In June, 1794 Mother Teresa of St. Augustine went to Paris at the request of her mother who had finalized her preparations to seek refuge in Switzerland. During this visit to Paris the Prioress witnessed the full horror of the executions. She saw the tumbrels pass by carrying victims to their death. She remarked to Mary of the Incarnation: “How happy I would be to think that I would have the joy of going thus to eternity.” Sr. Mary, for her part, shuddered at the prospect and said so quite openly. When she bade her mother farewell, Mother Teresa of St. Augustine set out for Compiegne, but Mary of the Incarnation decided not to accompany her. She went instead to complete some business at the estate of her father near Paris. Later she wrote to say that she planned to travel with her family to Doubs, but the letter was intercepted and the civil authorities got on her track.
When Mother Teresa returned from Paris she found that the soldiers were waiting to arrest her and her community. It would seem that they had been carefully watched for some time and betrayed by a government agent. Once arrested the nuns were brought under security to Compiegne prison. Their food was meager and poor quality and they were generally ill treated. On July 12th they were told to be ready to get into carriages that were to bring them to Paris. The carriages proved to be mere carts and the floors were covered with dirty straw. They traveled in discomfort all day and all night and on the evening of the thirteenth, which was a Sunday, they reached Paris.
In Prison and Again
In Paris the group was imprisoned in the Conciergerie, nicknamed the ‘Morque’, since no one remained there for long. The aged Sr. Charlotte, unable to descend from the cart was roughly handled by attendants and fell heavily to the ground. After lying for some time motionless on the ground she was helped to her feet, her face all covered with blood. Turning to the attendants she assured them that she bore them no ill will and would indeed pray for them. As July 14th was a national holiday, no cases were tried. After spending two nights in the Conciergerie the nuns were put on trial on the morning of the seventeenth and condemned to be executed a few hours later.
During their trial the nuns refused with dignity the charges that they were spies, trying to overthrow the government and working in collusion with a foreign power. At the end of the proceedings the judge condemned each sister to death. When pressed by Mother Henriette, a former Prioress, for what reasons they were to die; the judge shouted, “You are to die because you insist on remaining in your convent in spite of the liberty we gave you to abandon all such nonsense.” The aged nun replied, “Thank you, gentlemen, that is all I wished to hear.” Then turning to the Prioress she said, “We have now heard the true reason for our arrest and condemnation. It is because of our religious beliefs that we are to die. We all wished to hear such a statement. Our eternal praise and thanks to Him who has prepared us for the road to Calvary.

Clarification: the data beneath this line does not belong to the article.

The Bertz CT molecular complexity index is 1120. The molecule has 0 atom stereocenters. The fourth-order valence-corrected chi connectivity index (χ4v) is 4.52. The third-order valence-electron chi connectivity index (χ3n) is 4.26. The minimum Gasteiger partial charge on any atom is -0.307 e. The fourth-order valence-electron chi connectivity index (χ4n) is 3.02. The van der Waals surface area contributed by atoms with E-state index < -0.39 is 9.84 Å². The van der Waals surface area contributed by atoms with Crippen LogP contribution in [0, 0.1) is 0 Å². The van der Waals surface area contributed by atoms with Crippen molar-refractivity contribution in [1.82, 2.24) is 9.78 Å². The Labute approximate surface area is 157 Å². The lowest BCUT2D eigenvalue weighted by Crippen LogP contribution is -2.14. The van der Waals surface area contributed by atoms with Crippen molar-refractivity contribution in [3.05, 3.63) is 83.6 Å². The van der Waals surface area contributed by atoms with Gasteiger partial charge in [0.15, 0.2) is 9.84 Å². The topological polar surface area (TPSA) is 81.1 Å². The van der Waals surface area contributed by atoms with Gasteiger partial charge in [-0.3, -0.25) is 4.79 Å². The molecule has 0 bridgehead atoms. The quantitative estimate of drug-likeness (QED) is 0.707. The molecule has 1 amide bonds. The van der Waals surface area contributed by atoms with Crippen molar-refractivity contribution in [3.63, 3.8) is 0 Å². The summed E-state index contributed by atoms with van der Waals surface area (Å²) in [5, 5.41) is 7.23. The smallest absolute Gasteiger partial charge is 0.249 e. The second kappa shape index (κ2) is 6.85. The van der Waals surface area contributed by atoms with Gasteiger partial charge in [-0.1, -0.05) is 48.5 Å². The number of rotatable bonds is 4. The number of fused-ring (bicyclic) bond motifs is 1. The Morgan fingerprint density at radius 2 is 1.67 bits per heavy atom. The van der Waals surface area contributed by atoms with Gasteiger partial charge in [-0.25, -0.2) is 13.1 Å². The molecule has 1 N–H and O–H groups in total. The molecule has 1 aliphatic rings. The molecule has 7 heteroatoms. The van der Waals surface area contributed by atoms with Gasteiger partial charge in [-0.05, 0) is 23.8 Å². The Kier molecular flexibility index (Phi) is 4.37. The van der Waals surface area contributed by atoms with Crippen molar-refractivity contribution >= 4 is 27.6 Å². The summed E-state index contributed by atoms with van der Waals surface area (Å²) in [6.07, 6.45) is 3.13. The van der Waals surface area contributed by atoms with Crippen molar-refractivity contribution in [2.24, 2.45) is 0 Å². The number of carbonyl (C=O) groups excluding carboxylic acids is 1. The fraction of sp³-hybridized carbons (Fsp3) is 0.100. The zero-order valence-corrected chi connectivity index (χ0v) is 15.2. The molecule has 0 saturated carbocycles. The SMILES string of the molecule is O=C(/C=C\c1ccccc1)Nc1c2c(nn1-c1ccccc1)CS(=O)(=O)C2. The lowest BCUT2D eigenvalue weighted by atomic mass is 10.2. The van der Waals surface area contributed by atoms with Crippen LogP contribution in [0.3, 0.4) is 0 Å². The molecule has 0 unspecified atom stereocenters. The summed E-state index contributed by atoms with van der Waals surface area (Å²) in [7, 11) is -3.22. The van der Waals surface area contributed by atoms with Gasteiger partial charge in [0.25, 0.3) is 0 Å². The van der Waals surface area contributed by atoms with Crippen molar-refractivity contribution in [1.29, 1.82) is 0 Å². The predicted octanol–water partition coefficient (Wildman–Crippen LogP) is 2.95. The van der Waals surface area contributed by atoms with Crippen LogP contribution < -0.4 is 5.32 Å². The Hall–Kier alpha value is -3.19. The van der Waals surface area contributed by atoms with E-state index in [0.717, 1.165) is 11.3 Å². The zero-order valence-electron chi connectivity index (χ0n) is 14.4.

The Way to Calvary
After their condemnation the sisters calmly expressed their joy and desire to offer their lives in union with the great sacrifice of Calvary. As they were led away from the dock one of the Sisters grew faint and stumbled because the group had been without food for many hours. A friend in the crowd procured them a drink of hot chocolate and sustained by this nourishment they returned with radiant faces to the dungeon to await execution. There they spent the time in prayer and in singing the Divine praises. There is a story that on the July 16th, the Feast of Our Lady of Mount Carmel, one of the sisters calmly asked a fellow prisoner with more freedom for something on which to write. Then using charred twigs she composed a song of jubilee and petition to Carmel’s Queen in anticipation of martyrdom and adapted it to the melody of the Marseillaise.
Preparing to Die
In the interval between their condemnation and execution the nuns asked for a pail of hot water to wash their soiled clothes. They doffed their civilian garb and put on their religious habits, which were made so as to facilitate the work of the executioner. They did this in order to give witness to their religious profession. Here mention must be made of a group of Benedictine sisters who met the Carmelites in prison after their condemnation to death. They were later to testify to the faith and fervor of the Carmelites in their last hours. Later when the Benedictines were told to remove their religious habits they protested that they had brought no other clothing. To comply with the prison order they were given the garments discarded by the Carmelites, subsequently they were released through diplomatic negotiations and brought their prison garments with them as souvenirs. They are still preserved as precious relics in the Benedictine convent of Stanbrook.
To the Guillotine
With a roll of drums, the cart bearing the condemned nuns to execution emerged from the prison courtyard. It was the last cart in the cortege. Along the route the nuns were heartened to see among the onlookers their faithful and devoted chaplain Fr. de la Marche. As he raised his hand in blessing Mother Teresa intoned the Miserere and the nuns took up the chant. After the Miserere the prayers for the recommendation of the dying were recited together with other hymns and prayers. These included the Te Deum and the Salve Regina. Finally as the cortege turned into the Barriere de Vincennes (the modern Place de la Nation) where the platform with the guillotine was erected, the Veni Creator was intoned.
The Final Scene
In the hush that had fallen on the onlookers beside the guillotine the only voices to be heard were those of the praying nuns. Fr. de la Marche later related how one of the nuns remembered that she had not finished the Office of the day and said to Mother Teresa, “Have no worry,” the latter replied, “we shall recite the Office together when we get to heaven.” At the foot of the scaffold the nuns in turn knelt before their Prioress and asked her permission to die. They kissed her scapular and a little statue of Our Lady she held out to each one as they renewed their vows for the last time on earth. As they awaited there turn to be executed they chanted the Laudate Dominum, the Salve Regina and the Magnificat.